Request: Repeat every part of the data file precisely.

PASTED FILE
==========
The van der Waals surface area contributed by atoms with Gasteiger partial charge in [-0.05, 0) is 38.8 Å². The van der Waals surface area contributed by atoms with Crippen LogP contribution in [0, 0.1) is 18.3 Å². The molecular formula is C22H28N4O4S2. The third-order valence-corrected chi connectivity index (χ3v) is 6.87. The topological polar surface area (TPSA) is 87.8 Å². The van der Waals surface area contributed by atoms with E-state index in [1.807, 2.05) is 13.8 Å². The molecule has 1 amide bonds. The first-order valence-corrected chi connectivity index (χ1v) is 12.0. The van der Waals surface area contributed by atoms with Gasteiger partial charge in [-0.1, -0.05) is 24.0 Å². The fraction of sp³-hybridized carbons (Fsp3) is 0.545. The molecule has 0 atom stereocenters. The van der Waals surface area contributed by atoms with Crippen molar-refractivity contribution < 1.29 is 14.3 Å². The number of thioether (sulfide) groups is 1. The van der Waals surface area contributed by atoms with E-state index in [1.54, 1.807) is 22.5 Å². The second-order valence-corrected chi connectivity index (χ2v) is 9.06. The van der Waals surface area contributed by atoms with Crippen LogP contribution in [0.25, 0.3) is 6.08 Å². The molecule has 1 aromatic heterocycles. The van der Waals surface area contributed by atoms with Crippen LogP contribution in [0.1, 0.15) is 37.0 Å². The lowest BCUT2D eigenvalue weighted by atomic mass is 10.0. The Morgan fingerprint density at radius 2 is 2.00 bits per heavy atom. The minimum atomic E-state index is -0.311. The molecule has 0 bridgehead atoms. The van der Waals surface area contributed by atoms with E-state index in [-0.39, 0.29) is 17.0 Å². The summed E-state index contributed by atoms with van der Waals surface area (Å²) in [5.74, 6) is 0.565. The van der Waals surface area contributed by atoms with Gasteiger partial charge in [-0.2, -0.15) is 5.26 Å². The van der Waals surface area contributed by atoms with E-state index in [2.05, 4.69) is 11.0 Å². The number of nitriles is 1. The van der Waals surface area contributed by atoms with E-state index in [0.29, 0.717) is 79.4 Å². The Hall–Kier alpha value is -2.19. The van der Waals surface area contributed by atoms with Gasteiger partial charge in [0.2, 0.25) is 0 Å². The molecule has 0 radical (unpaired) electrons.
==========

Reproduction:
The van der Waals surface area contributed by atoms with Gasteiger partial charge in [-0.05, 0) is 38.8 Å². The van der Waals surface area contributed by atoms with Crippen LogP contribution in [0, 0.1) is 18.3 Å². The molecular formula is C22H28N4O4S2. The third-order valence-corrected chi connectivity index (χ3v) is 6.87. The topological polar surface area (TPSA) is 87.8 Å². The van der Waals surface area contributed by atoms with E-state index in [1.807, 2.05) is 13.8 Å². The molecule has 1 amide bonds. The first-order valence-corrected chi connectivity index (χ1v) is 12.0. The van der Waals surface area contributed by atoms with Gasteiger partial charge in [-0.1, -0.05) is 24.0 Å². The fraction of sp³-hybridized carbons (Fsp3) is 0.545. The molecule has 0 atom stereocenters. The van der Waals surface area contributed by atoms with Crippen molar-refractivity contribution < 1.29 is 14.3 Å². The number of thioether (sulfide) groups is 1. The van der Waals surface area contributed by atoms with E-state index in [1.54, 1.807) is 22.5 Å². The second-order valence-corrected chi connectivity index (χ2v) is 9.06. The van der Waals surface area contributed by atoms with Crippen LogP contribution in [0.25, 0.3) is 6.08 Å². The molecule has 1 aromatic heterocycles. The van der Waals surface area contributed by atoms with Crippen LogP contribution in [0.1, 0.15) is 37.0 Å². The lowest BCUT2D eigenvalue weighted by atomic mass is 10.0. The Morgan fingerprint density at radius 2 is 2.00 bits per heavy atom. The minimum atomic E-state index is -0.311. The molecule has 0 bridgehead atoms. The van der Waals surface area contributed by atoms with E-state index in [-0.39, 0.29) is 17.0 Å². The summed E-state index contributed by atoms with van der Waals surface area (Å²) in [5.74, 6) is 0.565. The van der Waals surface area contributed by atoms with Gasteiger partial charge in [-0.2, -0.15) is 5.26 Å². The van der Waals surface area contributed by atoms with E-state index in [2.05, 4.69) is 11.0 Å². The number of nitriles is 1. The van der Waals surface area contributed by atoms with E-state index in [0.29, 0.717) is 79.4 Å². The Hall–Kier alpha value is -2.19. The van der Waals surface area contributed by atoms with Gasteiger partial charge in [0.2, 0.25) is 0 Å². The molecule has 0 radical (unpaired) electrons.